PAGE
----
Growing Pumpkin

Jan F M A M J J A S O N Dec
  S S   P              

(Best months for growing Pumpkin in USA - Zone 5a regions)

S = Plant undercover in seed trays P = Sow seed

  • Easy to grow. Sow in garden. Sow seed at a depth approximately three times the diameter of the seed. Best planted at soil temperatures between 20°C and 32°C. (Show °F/in)
  • Space plants: 90 - 120 cm apart
  • Harvest in 15-20 weeks.
  • Compatible with (can grow beside): Sweet Corn
  • Avoid growing close to: Potatoes

Your comments and tips

05 Jan 09, Sooze (Australia - sub-tropical climate)
Gina, We too have been wondering when to harvest a Pumpkin "buttercup" as is looks large, green & with yellow in a couple of places (like its picture). We cut it and then read that the stalk needs to turn brown before harvesting. So we have taken it too early it seems. Haven't cut it open yet to see it its got any yellow flesh. We will now leave the others that are growing till stalk is brown.
05 Jan 09, Jean (Australia - temperate climate)
Hi, When preparing a Queensland Blue a couple of months ago, I took a handfull of seeds and put them in a small hole in the garden, well they've come up and I appear to have a flourishing plant, beginning to get flowers on it, Have I got a chance as I just "bunged" them in from my pumpkin, or will it turn out to be "barren", thanks Jean
05 Jan 09, Liz (New Zealand - temperate climate)
Jean, you may be lucky. If you had an organic pumpkin it will probably produce both male and female flowers but if it was a F1 hybrid then its seeds will produce sterile plants. Check the flowers for possible female ones (see comment from Jaci above).
05 Jan 09, David (New Zealand - temperate climate)
Ray, your pumpkins are falling off early because they are not fertilised. You may need to go around with a paintbrush and transfer pollen from the male flowers to the female. Check the comment from Jaci to identify which is which.
05 Jan 09, Liz (New Zealand - temperate climate)
Brett, Are you using bought seeds or saving seeds from pumpkins? If you have bought seeds, it might be worth contacting the supplier and telling them about your problem. Otherwise, if you saved seeds, see the answer to Jean's query.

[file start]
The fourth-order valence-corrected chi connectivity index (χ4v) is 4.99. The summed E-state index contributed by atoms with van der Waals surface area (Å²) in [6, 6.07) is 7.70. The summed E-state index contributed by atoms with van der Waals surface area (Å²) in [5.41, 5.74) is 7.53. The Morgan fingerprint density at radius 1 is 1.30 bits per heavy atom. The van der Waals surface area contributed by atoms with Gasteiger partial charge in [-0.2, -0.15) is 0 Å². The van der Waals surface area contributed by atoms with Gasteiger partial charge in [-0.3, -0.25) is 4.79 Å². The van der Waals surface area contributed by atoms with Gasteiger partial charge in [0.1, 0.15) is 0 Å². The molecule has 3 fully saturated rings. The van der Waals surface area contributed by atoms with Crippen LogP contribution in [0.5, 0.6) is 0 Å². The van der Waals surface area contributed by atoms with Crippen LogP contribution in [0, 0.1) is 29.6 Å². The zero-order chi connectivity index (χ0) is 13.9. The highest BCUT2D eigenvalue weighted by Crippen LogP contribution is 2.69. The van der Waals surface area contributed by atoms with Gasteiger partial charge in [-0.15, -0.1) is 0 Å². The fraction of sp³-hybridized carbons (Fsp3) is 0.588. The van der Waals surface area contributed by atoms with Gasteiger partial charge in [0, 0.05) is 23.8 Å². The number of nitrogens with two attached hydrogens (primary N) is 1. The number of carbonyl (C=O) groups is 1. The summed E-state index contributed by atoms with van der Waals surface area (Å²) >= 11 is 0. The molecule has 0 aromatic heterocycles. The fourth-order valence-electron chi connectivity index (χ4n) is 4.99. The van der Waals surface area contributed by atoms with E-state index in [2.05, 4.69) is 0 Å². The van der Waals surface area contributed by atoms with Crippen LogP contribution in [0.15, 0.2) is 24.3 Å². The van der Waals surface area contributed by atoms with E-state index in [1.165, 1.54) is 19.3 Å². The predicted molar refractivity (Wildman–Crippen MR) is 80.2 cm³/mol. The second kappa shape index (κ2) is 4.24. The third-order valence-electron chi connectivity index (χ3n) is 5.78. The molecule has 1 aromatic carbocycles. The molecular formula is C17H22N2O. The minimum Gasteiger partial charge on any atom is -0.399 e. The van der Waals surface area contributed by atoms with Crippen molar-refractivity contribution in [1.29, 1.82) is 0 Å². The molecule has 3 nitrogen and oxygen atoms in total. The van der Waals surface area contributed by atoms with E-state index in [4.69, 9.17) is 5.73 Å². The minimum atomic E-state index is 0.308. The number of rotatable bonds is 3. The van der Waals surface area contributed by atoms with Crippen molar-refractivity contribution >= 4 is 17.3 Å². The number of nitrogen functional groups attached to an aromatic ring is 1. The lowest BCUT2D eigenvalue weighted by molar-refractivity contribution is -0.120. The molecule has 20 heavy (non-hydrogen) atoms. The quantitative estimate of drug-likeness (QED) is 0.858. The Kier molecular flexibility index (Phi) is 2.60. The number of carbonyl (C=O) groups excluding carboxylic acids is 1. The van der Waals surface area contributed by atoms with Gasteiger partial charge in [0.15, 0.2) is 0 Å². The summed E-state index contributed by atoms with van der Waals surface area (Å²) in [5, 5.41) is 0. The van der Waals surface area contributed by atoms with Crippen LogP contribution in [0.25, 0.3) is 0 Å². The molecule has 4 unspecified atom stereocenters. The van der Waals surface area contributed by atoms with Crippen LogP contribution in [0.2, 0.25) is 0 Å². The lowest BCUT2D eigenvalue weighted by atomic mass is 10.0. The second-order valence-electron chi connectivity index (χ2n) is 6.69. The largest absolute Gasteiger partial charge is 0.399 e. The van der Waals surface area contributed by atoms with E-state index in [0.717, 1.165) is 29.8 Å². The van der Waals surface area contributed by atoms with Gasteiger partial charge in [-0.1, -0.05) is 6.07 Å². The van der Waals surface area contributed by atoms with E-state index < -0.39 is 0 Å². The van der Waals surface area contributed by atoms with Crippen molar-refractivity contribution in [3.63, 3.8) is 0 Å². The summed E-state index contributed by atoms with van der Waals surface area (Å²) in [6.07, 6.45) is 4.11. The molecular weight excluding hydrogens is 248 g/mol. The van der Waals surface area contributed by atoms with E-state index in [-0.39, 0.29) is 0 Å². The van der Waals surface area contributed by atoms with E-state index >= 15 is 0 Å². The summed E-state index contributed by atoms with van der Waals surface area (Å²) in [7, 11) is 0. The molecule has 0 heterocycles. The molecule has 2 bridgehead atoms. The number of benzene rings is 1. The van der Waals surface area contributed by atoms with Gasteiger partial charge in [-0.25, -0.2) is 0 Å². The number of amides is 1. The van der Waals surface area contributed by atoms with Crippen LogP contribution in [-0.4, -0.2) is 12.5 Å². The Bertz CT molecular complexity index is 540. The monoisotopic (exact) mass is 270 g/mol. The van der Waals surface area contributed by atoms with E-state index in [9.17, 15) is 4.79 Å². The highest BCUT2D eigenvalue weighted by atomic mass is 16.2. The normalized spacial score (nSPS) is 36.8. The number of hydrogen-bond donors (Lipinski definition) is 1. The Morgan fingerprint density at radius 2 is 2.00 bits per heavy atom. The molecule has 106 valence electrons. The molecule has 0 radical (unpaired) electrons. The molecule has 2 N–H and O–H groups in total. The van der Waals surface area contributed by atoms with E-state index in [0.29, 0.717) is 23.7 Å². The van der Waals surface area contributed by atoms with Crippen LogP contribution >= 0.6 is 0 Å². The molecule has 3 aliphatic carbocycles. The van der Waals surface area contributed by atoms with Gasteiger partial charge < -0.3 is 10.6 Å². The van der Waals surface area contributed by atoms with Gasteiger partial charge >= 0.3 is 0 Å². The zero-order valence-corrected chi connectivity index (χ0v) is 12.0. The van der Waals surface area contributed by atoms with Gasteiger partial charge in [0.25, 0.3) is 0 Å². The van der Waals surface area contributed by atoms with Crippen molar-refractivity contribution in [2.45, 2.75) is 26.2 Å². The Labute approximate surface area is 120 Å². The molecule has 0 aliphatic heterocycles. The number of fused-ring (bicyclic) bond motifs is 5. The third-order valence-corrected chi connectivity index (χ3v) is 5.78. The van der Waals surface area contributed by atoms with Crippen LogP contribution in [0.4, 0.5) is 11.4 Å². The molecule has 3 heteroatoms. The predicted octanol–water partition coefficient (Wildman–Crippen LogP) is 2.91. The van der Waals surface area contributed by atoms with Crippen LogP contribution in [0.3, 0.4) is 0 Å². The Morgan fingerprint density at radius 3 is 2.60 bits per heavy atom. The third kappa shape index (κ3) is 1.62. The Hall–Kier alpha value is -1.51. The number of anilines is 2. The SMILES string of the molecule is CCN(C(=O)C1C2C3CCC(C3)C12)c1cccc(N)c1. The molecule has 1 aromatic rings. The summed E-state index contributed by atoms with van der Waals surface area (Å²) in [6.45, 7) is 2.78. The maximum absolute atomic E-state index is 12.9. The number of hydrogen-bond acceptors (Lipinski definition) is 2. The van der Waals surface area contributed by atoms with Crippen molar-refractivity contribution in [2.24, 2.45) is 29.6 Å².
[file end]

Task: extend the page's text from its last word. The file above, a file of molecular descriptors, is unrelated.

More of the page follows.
06 Jan 09, Paul (Australia - temperate climate)
Water pumpkins when they show signs of limp leaves, first thing in the morning. Then have a look after the heat of the day is over and if they are wilting again water them. I pollinate with a small desk duster, the static electricity one that attracts dust, and swish it into the male flowers then into the females everyday till the females show sign of swelling. Be carefull you use one duster for one variety. Dusters are as cheap as chips and last many seasons.
06 Jan 09, Rosie (Australia - temperate climate)
My pumpkin (organic seed) were growing great - now the middle of the vine - where the seeds were initially planted are starting to die off!!! Any ideas what is needed to remedy this?
11 Jan 09, kym matulick (Australia - temperate climate)
my mother only buys butternut pumpkin and puts all her vegie scraps in the ground so she has a lot of pumpkins that came up. however she cant understand why they are all the colour of jap pumpkins but the shape of butternuts. she has a huge crop of pumpkins on the vines which is great but what are they????? can anyone help
14 Jan 09, Radhika (Australia - temperate climate)
I am ecstatic to see that our first attempt at 'golden nugget' pumpkins this year are flourishing, and appear to have ripened. But do I harvest them once the vine has died or do I pick them before then? ( I'm worried they might be more prone to rot etc as they are small)
17 Jan 09, kez (Australia - temperate climate)
I planted some heirloom pumpkin seeds and the plants were looking great. Female flowers were looking great and opened early in the mornings but the male flowers were too immature to use to hand polinate. They simply had no polen when I opened up the flowers! any suggestions? I'm thinking i need to put some potash in the soil maybe
Showing 21 - 30 of 776 comments

We're taking a break and there will be delays processing comments over the holiday season. Happy Christmas and Happy New Year!

Geraldine, each pumpkin plant should produce both male and female flowers. The earliest flowers that emerge will be male and all up there will be more of them produced in total than female. You may or may not have to encourage pollination. If you have bees hanging around they'll do it for you. Consider making your vegie patch more enticing to bees by companion planting some bright flowers (like calendula, nasturtiums, french marigolds, sunflowers, etc) to attract them. Anyway, the way to tell the difference between male and female flowers (in case you didn't already know) is that female flowers will generally have a bulbous base near the stalk, below the flower. Also, since they take up a lot of room, have you considered training the pumpkin vine along a fence or up the side of a garden shed? A workmate of mine had them fruiting up on his shed roof last summer.

- Jaci

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